Data from Venus Express, which has been revealing new and crucial details about our closest planetary neighbour, will now be augmented by synoptic data from a coordinated ground-based observation campaign.
This campaign will contribute to the growing body of information on the nature of Venus’s atmosphere and will help put the spacecraft’s observations into a broader context.
Between 23 May and 9 June, scientists working at a dozen telescopes and observatories spread all over the world will examine Venus from the ground and perform measurements, some of which are not feasible for Venus Express.
By applying different techniques and performing measurements at wavelengths that are not within the capabilities of the spacecraft, scientists intend to complement the existing dataset and obtain simultaneous measurements and cross-validation of the spacecraft’s observations.
Thus the ground-based observations - radio, submillimetre, infrared and visible - are very useful for interpretation of Venus Express results.
The main focus of the ground-based observations is on measurements of the atmosphere above Venus’ cloud tops. This will complement Venus Express’ capability to study the cloud layer in high detail and the lower atmospheric altitudes, down to the surface.
Spectroscopy at visible, infrared and submillimetre wavelengths from ground-based observatories will enable direct measurements of the wind and unearth fresh data about the mesosphere and the thermosphere, two atmospheric layers situated above Venus’ cloud deck.
This directly complements Venus Express, which determines wind characteristics by tracking motions of the clouds and studies the distribution of gaseous species and temperatures in Venus’ upper atmosphere.
Following on Venus Express’ investigations, the ground-based observations will perform studies of Venus’ oxygen airglow emission – a phenomenon detectable on the night-side that makes the planet glow – and study the composition of the mesosphere and the deep atmosphere.
The timeframe of the ground-based campaign, which extends from 23 May to 9 June, was chosen for different reasons. The most important reason is the fact that Venus is close to its maximum elongation, that is its maximum angular distance from the Sun as seen from Earth, during this period. This is a favourable position for observations of both its day and night sides from Earth.
The time window also encompasses the Venus flyby of NASA’s Messenger on 6 June at 1:10 CEST, en route to its final destination, Mercury. For one day, Messenger’s observations of Venus will also complement those from Venus Express and ground.
Who is involved?
The telescopes involved in the Venus ground-based observation campaign are:
CFHT: Canada-France-Hawaii Telescope, Hawaii
OHP: Observatoire de Haute Provence, France
VLT: Very large Telescope, Chile
Observatoire du Pic du Midi, Telescope Bernard Lyot (TBL), France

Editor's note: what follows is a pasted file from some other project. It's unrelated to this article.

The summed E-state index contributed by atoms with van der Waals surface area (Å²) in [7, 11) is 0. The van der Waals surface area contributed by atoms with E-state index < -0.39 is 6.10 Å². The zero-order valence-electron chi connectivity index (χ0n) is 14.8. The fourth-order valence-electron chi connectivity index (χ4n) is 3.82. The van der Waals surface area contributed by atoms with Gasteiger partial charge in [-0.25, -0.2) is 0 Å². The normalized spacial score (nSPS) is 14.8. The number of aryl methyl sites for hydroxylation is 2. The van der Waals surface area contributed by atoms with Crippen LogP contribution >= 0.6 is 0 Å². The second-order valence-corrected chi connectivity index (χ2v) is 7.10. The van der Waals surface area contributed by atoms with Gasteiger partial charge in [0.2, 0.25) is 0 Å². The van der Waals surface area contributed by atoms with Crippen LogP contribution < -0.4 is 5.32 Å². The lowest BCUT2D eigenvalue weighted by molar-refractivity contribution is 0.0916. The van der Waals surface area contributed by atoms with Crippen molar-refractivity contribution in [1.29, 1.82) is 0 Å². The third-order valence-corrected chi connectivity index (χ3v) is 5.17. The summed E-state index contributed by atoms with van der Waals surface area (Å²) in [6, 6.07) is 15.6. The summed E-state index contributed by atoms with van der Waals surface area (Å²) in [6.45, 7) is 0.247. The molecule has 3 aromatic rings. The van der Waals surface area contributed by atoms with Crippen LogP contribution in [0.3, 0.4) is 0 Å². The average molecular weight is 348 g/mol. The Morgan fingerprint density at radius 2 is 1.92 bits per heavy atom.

IRAM: Institut de Radio-Astronomie Millimetrique, Spain
IRAM PdB: Institut de Radio-Astronomie Millimetrique: antennae at Plateau de Bures, France
JCMT: James Clerk Maxwell Telescope, Hawaii
Nobeyama: Radio Observatory, Japan
HHT: Heinrich Hertz Submillimeter Telescope Observatory, Arizona, USA
Kitt Peak National Observatory, Arizona, USA
IRTF: Infrared facility, Hawaii
AAT: Anglo-Australian Telescope, Siding Spring Mountain in north-western New South Wales, UK
Keck telescope (Hawaii)
Ground - based campaigns for previous missions
"Previous examples demonstrate the importance of connecting space-borne observations with the synoptic coverage provided by continued ground-based programmes," said Emmanuel Lellouch, Venus Express Supporting Investigator and coordinator of the ground-based observation campaign.
One of the recent ground-based observation campaigns in support of a scientific mission was conducted during the Huygens probe’s descent and landing on Titan on 14 January 2005. As Huygens parachuted to the surface of Titan, a battery of radio and optical telescopes around the world were watching and listening.
The observations brought in new information on the atmosphere and surface properties of Saturn’s largest moon. They also provided information about the probe’s drift in the winds and thus helped to reconstruct the descent trajectory and the coordinates of the landing site.
Other supporting ground-based observations were successfully performed for other scientific missions such as ESA’s SMART-1 which flew to the Moon and NASA’s Deep Impact which flew to comet 9P/Tempel 1.
There are also a large number of amateur astronomers watching Venus regularly, obtaining excellent images to complement data from observatories. During the current campaign, Venus is particularly bright and thus easily observable, even with small telescopes – for amateurs’ viewing pleasure.
Source: European Space Agency